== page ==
Incumbents Lisa Wheeler-Bowman and Ed Montanari defended their St. Petersburg City Council seats, while newcomers Deborah Figgs-Sanders and Robert Blackmon won open seats in Districts 5 and 1, respectively.
As a result, the St. Petersburg City Council dais already dominated by women will add one more, to a total of six, including two African American members for the first time in more than a decade.
Robert Blackmon will replace outgoing Council Chair Charlie Gerdes after soundly defeating John Hornbeck in City Council District 1. Blackmon won nearly 64 percent of the vote to Horneck’s 36 percent. The race was steeped in controversy early on, when the supposed front runner Scott Orsini dropped out due to offensive tweets. His departure gave space for newcomer Robert Blackmon to rack up bipartisan endorsements ranging from former mayor Rick Baker to the AFL-CIO and council members Ed Montanari, Gina Driscoll, Darden Rice and Brandi Gabbard. Blackmon also out-raised his opponent, racking up $80,000 in campaign contributions, nearly $60,000 more than his mostly self-funded opponent.
Ed Montanari held off challenger Orlando Acosta to keep his seat in City Council District 3, winning 53.5 percent of the vote to Acosta’s 46.5 percent. Montanari, known as the conservative voice on Council, won the endorsement from former mayors Rick Baker and Bill Foster, Senators Jeff Brandes and Darryl Rouson, and Reps. Wengay Newton and Nick DeCiglie. He also won support of most of his colleagues on Council except for Darden Rice, who chose not to endorse either candidate. The District 3 race had its own fair share of controversy, turning highly partisan after a mailer from the Florida Democratic Party featured a photoshopped Montanari sporting a “Make America Great Again” hat and comparing the council’s lone republican to President Donald Trump. Acosta also ran the ads on Facebook. Acosta managed to narrow the wide gap from the August primary to 7 percentage points.
Deborah Figgs-Sanders will replace outgoing Council Member Steve Kornell after narrowly defeating Trenia L. Cox for the District 5 seat. Figgs-Sanders came away with 51 percent of the vote to Cox’s 49 percent. The two candidates did not leave significant room between them, touting largely similar platforms and visions for the city, focused on affordable housing, environment, youth programs and small business. Both candidates are also known as Democrats, which made the partisanship surrounding their nonpartisan race surprising. Cox was supported by former Mayor Rick Baker and Reps. Chris Latvala and Kathleen Peters. She also won support from council member Darden Rice and former Council member Karl Nurse. Figgs-Sanders was strongly supported by Mayor Rick Kriseman, who painted the race as a fight between “old school” St. Pete values of Rick Baker and Goliath Davis with progressive values under the Kriseman administration.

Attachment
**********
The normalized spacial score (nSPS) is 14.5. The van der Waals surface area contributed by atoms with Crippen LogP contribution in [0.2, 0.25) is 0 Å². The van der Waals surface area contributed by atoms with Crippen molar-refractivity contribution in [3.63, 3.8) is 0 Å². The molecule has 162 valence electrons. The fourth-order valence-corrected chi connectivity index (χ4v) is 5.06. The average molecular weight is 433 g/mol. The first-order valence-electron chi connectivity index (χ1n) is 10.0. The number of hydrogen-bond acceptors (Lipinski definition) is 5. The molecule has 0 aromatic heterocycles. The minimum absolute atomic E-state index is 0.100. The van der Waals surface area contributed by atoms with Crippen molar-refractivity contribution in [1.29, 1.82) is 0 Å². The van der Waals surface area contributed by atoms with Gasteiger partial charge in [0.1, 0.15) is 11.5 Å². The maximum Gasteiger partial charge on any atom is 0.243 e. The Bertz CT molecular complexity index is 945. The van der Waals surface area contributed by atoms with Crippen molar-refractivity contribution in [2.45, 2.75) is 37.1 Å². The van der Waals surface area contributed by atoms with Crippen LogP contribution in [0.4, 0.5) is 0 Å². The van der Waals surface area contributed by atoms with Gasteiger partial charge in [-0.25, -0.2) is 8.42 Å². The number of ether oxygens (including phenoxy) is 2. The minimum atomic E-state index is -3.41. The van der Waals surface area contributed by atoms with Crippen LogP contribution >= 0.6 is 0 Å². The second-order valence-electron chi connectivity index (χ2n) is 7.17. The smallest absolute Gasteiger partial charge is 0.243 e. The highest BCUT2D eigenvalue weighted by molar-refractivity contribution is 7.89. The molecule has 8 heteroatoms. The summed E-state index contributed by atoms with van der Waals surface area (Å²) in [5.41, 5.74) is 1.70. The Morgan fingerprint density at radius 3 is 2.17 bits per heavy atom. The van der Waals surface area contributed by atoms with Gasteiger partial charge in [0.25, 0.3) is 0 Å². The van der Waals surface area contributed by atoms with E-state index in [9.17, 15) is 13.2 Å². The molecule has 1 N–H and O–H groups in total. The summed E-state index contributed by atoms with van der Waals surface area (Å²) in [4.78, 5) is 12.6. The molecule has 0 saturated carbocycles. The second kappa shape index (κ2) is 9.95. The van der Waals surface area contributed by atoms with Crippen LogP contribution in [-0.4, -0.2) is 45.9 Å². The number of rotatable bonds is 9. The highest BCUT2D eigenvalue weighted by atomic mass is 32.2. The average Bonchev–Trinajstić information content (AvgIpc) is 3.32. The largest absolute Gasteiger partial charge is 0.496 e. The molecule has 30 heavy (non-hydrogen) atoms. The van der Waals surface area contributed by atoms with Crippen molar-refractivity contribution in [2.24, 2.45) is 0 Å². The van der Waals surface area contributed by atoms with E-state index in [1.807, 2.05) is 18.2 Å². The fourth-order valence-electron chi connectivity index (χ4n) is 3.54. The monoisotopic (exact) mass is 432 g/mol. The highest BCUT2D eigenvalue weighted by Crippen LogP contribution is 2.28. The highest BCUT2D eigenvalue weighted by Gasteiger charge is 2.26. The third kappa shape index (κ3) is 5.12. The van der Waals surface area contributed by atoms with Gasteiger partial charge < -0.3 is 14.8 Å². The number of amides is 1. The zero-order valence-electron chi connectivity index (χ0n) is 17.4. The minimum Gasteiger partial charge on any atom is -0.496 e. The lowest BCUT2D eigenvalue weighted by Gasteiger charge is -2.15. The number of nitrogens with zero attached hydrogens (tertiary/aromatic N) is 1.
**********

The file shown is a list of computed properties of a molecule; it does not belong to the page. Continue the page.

Lisa Wheeler-Bowman won reelection in a landslide, fending off challenger Eritha “Akile” Cainion in District 7. Wheeler-Bowman secured 82 percent of the vote, while Cainion garnered just 18 percent. Wheeler-Bowman was endorsed by Mayor Rick Kriseman and most of her colleagues on the council. Cainion, who identifies with the International People’s Democratic Uhuru Movement, ran on a platform of reparations for the black community under the slogan “Make the South Side Black Again.” She called for the black community to control the police force and the redevelopment of the Tropicana Field site.
The new city council members will begin their term in January 2020. The full council will include: Robert Blackmon, District 1; Brandi Gabbard, District 2; Ed Montanari, District 3; Darden Rice, District 4; Deborah Figgs-Sanders, District 5; Gina Driscoll, District 6; Lisa Wheeler-Bowman, District 7 and Amy Foster, District 8.